WANG: The canonical example is to think about the flock of birds. So if you look at a flock of birds, you realize they go together almost like an organism, but there is no middle manager in that flock. There is no CEO, but they managed to—each individual bird—they just look at each other. But as a whole, they exhibit a kind of property that no individual bird can do, right? Individual birds actually, unfortunately, can achieve very little. But as a flock, that gives them a competitive advantage, actually. Then they can go after food sources that otherwise individuals couldn’t.

LOVE: The point here is that you can’t really understand how a flock of birds behaves by investigating how each bird behaves individually. You need to understand the relationships between the birds, and how those relationships change as the birds move through the sky, or hit bad weather, or try to defend themselves against a predator. In other words, you need to think about the entire flock as a system.

But this raises another question. So I asked it!

LOVE: How do you decide what’s in the system and what isn’t?

That’s one of those questions. It’s like every scientist has got a thing that they focus on, but no one can define it. Like, sociologists care about status, but we’ll never define it for you; economists love costs, but ask them what a cost is, and they can’t really say this sort of thing; and in complex systems, the boundary of the system is always an issue because it’s somewhat subjective as to where you want to define it. So if you’re looking at a rock and roll band, is it the five people in the group? Is it the group, plus the producer on the album, plus the record label that markets It? You can open and close the boundaries and see different things, depending on where you essentially begin and end your relationships. So I wouldn’t say there’s a fixed rule about it, which also gives it flexibility in being able to explain a lot of stuff.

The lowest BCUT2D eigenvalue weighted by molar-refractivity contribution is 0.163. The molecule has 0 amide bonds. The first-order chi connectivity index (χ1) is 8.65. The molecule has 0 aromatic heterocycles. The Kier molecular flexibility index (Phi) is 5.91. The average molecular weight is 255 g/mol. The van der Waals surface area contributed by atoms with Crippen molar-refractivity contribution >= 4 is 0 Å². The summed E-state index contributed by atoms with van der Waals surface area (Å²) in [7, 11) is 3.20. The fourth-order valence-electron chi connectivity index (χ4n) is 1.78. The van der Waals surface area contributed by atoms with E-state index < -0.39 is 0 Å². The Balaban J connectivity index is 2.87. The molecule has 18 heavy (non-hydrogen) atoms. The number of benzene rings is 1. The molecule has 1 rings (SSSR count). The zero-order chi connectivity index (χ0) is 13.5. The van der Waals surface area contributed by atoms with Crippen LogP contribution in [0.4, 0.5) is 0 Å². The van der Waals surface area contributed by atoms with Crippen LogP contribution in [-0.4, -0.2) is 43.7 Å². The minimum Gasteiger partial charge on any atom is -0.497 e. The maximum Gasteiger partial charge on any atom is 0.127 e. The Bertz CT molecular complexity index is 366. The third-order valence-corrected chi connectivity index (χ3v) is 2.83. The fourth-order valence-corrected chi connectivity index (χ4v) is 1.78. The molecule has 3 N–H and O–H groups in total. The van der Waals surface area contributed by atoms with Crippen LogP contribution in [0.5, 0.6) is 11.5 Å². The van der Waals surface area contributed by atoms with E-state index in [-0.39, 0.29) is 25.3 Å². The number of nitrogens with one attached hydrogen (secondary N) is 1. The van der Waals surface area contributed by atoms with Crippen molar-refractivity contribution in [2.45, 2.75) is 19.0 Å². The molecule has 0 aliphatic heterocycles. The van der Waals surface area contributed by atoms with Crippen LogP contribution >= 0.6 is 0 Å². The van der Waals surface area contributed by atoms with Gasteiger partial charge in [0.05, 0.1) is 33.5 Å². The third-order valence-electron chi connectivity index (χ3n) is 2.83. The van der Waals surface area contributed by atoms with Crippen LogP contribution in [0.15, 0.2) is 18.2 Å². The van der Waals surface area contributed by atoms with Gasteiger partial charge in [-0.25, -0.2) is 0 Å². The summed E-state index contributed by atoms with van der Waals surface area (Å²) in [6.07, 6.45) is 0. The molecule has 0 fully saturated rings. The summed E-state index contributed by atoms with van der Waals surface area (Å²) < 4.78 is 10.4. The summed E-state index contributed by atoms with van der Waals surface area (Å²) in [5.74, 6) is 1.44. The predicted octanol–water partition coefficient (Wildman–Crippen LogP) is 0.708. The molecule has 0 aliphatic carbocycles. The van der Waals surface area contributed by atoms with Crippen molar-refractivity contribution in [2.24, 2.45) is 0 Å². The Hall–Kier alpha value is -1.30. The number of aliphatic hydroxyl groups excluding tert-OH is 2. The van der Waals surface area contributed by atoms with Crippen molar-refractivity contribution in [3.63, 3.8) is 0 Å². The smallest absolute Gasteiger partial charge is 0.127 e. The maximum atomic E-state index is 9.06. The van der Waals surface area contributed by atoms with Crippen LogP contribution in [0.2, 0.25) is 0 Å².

WANG: Or another way I look at it is: everything’s a system, it’s just a different scale. A team is a system of different minds working together. Every mind, every brain’s a system. It’s billions of neurons. Actually, it’s so complex, we don’t even know how many billions. Estimates are 10 to 100 billions of neurons in my brain that are firing.

JONES: When you say what do you leave in, what do you leave out: you approach a research question as a researcher. You don’t just have a completely atheoretic idea. You have some conceptualization and that’s going to guide what you look at to measure, and then with those measurements, what you study. And of course it’s an imperfect first guess, but of course we are always sort of stumbling around in the dark as researchers, trying to push the frontier of knowledge. And we may get it right, we may get it wrong, but we’re always working with some kind of conceptual framework to start with that gives us some guide about what do you include, what do you not include.

LOVE: This question—what you put in the system and what you leave out—is why getting an interdisciplinary team together to study complicated, dynamic problems is so important. Otherwise, you don’t even know what you don’t know.

But, let’s get really concrete here. What can this “systems approach” tell us about innovation, or collaboration, or some of the other kinds of questions that businesses would care about?

Here’s Ben Jones again.

JONES: Imagine you’re running your business and your R&D teams, and you’ve got a bunch of talent, and your R&D staff, and you’re thinking about, “how do I build these individuals into teams to tackle some technology innovation that could be great for the firm, could be great for society?” Is an R&D team like a string quartet or is it more like the copilots in the cockpit of a plane? Now, if you think about this, if you had four pilots and two planes and you had two really, really good pilots and you had two very sketchy pilots, would you want to put the sketchy pilots together or would you want to split them up with the good pilots?

Pause. Podcast listeners, consider this question. You would want to put a good pilot in each plane. You would not want to put the sketchy pilots together because you want to make sure that each plane has at least one good pilot, right? Because effectively the quality of the plane flying is going to depend on the best person in the cockpit. And so you don’t want to have only bad people in the cockpit. So that’d be sort of one way to—that’s what American Airlines should be doing. But if you were a string quartet, let’s say I’m trying to build string quartets. Do I want to spread my sketchy musicians around? I do not. Because one sketchy member on the quartet is going to ruin the whole sound. If someone’s playing off time or off tune, it’s going to ruin the whole effect. So what you’d actually like to do is isolate problem cases and you want your best people working together.